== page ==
The state prosecutor asks the Court to sentence Andrej Paczobut, famous journalist of the Polish newspaper Gazeta Wyborcza, to three years in prison. The judge, however, postpones the trial until June 28.

June 26

Dzmitry Surchaj, regional co-ordinator of the Belarusian Christian Democracy in the same town, is called to the local General Prosecutor’s Office for a “preventive conversation” on June 27 before the silent protest on Wednesday.

June 27

Piotr Filon, democratic activist in Homiel, is detained by local police after posting an appeal to KGB agents on his account on the social network Vkontakte: “Comrades Officers, I am going to quit the job anyway. So I am begging you not to ruin my life and the lives of my relatives.” The court fined Piotr Filon 105,000 (about 15 €).

The KGB warns Nasta Valavikova, democratic activist and participants of the protests from Mahilou, for distributing leaflets promoting the oncoming silent protest on June 29. The activist was warned of possible prosecution, which may result in a fine or up to 3 years in prison.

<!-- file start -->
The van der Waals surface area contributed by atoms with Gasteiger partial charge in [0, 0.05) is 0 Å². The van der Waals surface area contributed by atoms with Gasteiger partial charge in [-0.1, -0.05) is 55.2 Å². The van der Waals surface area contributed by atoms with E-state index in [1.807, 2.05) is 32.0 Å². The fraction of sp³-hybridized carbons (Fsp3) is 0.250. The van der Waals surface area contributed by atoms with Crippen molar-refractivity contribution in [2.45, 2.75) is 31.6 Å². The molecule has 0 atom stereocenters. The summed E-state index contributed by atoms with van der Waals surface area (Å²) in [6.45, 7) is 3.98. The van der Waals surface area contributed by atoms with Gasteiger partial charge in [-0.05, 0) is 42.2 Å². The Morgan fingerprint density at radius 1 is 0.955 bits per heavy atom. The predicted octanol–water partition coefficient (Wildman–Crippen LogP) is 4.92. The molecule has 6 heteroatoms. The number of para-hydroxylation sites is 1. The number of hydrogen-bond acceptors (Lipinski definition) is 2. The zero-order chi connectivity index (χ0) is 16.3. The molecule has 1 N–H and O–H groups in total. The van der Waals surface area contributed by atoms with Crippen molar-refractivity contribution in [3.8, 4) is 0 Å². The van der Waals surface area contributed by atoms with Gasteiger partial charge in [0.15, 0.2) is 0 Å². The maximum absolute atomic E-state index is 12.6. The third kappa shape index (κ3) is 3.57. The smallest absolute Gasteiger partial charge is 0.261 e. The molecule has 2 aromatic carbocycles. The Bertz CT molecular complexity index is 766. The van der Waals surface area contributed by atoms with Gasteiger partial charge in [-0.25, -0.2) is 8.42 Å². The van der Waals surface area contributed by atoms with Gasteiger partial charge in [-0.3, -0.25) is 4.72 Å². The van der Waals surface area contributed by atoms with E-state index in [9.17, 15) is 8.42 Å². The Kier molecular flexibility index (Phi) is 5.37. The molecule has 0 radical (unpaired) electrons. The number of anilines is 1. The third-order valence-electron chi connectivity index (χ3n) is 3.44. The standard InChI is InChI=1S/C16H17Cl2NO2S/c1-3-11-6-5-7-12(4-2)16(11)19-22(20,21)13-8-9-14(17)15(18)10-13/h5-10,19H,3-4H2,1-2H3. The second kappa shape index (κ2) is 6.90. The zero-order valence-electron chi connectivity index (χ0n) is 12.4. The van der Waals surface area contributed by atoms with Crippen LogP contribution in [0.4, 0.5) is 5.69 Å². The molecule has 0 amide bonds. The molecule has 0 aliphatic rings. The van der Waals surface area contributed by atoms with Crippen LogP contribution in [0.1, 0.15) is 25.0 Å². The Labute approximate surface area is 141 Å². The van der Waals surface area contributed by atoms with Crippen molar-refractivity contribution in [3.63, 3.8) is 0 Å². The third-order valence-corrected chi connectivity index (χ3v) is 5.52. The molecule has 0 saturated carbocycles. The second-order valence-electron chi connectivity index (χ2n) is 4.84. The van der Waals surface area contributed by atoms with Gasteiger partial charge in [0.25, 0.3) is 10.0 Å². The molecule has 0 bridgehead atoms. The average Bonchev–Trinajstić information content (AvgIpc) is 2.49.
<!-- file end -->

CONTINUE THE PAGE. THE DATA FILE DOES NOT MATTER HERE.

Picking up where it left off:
The Special Police Forces disrupt the celebration of Kupalle, the traditional Belarusian midsummer holiday, at the river Druc near Bialynicy. The celebration is attended by dozens of people from the region as well as the rest of Belarus. After the tents are raised, the police appear, claiming that the participants have violated regulation aimed at preventing forest fires. The police fine several participants 700,000 to 800,000 Belarusian rubles and give them two hours to leave threatening that they will otherwise use force.

Siarhiej Aleksijevic, local democratic activist in Brest, is called to the local Prosecutor’s Office where he is threatened with charges for “promoting regime change by anti-constitutional means” participating in the silent protests.